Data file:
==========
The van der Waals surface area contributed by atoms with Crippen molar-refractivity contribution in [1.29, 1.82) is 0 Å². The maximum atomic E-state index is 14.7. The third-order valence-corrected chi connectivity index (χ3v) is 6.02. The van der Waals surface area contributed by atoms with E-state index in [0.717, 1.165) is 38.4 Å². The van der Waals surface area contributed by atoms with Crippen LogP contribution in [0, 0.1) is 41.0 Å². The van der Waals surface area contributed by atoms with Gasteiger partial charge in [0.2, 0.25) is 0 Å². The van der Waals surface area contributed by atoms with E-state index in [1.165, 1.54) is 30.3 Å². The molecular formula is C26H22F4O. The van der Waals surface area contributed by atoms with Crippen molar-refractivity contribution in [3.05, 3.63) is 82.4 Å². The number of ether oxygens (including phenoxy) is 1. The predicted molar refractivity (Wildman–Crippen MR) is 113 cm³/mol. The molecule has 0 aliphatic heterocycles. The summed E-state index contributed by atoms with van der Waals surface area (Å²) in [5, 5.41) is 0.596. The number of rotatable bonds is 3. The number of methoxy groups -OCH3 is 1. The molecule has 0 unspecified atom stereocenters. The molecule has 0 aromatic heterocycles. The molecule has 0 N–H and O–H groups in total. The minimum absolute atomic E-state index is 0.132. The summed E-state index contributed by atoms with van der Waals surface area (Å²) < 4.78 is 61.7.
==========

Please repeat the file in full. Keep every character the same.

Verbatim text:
The van der Waals surface area contributed by atoms with Crippen molar-refractivity contribution in [1.29, 1.82) is 0 Å². The maximum atomic E-state index is 14.7. The third-order valence-corrected chi connectivity index (χ3v) is 6.02. The van der Waals surface area contributed by atoms with E-state index in [0.717, 1.165) is 38.4 Å². The van der Waals surface area contributed by atoms with Crippen LogP contribution in [0, 0.1) is 41.0 Å². The van der Waals surface area contributed by atoms with Gasteiger partial charge in [0.2, 0.25) is 0 Å². The van der Waals surface area contributed by atoms with E-state index in [1.165, 1.54) is 30.3 Å². The molecular formula is C26H22F4O. The van der Waals surface area contributed by atoms with Crippen molar-refractivity contribution in [3.05, 3.63) is 82.4 Å². The number of ether oxygens (including phenoxy) is 1. The predicted molar refractivity (Wildman–Crippen MR) is 113 cm³/mol. The molecule has 0 aliphatic heterocycles. The summed E-state index contributed by atoms with van der Waals surface area (Å²) in [5, 5.41) is 0.596. The number of rotatable bonds is 3. The number of methoxy groups -OCH3 is 1. The molecule has 0 unspecified atom stereocenters. The molecule has 0 aromatic heterocycles. The molecule has 0 N–H and O–H groups in total. The minimum absolute atomic E-state index is 0.132. The summed E-state index contributed by atoms with van der Waals surface area (Å²) < 4.78 is 61.7.